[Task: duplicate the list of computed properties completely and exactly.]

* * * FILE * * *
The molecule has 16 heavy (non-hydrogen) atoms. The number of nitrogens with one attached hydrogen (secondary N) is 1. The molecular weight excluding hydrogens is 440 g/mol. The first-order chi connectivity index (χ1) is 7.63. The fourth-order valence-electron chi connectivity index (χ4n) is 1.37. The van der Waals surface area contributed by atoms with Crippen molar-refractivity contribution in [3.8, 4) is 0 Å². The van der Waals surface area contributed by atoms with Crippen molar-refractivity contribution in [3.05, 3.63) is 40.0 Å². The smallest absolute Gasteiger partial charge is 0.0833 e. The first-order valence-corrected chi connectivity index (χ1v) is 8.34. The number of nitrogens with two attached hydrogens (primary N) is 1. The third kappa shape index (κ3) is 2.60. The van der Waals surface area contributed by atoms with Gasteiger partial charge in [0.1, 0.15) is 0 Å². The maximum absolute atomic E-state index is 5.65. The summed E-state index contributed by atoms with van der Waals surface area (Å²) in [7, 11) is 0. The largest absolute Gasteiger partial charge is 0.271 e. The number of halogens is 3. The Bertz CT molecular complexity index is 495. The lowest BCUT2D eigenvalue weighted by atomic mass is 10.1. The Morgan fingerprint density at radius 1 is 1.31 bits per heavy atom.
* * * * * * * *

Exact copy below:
The molecule has 16 heavy (non-hydrogen) atoms. The number of nitrogens with one attached hydrogen (secondary N) is 1. The molecular weight excluding hydrogens is 440 g/mol. The first-order chi connectivity index (χ1) is 7.63. The fourth-order valence-electron chi connectivity index (χ4n) is 1.37. The van der Waals surface area contributed by atoms with Crippen molar-refractivity contribution in [3.8, 4) is 0 Å². The van der Waals surface area contributed by atoms with Crippen molar-refractivity contribution in [3.05, 3.63) is 40.0 Å². The smallest absolute Gasteiger partial charge is 0.0833 e. The first-order valence-corrected chi connectivity index (χ1v) is 8.34. The number of nitrogens with two attached hydrogens (primary N) is 1. The third kappa shape index (κ3) is 2.60. The van der Waals surface area contributed by atoms with Gasteiger partial charge in [0.1, 0.15) is 0 Å². The maximum absolute atomic E-state index is 5.65. The summed E-state index contributed by atoms with van der Waals surface area (Å²) in [7, 11) is 0. The largest absolute Gasteiger partial charge is 0.271 e. The number of halogens is 3. The Bertz CT molecular complexity index is 495. The lowest BCUT2D eigenvalue weighted by atomic mass is 10.1. The Morgan fingerprint density at radius 1 is 1.31 bits per heavy atom.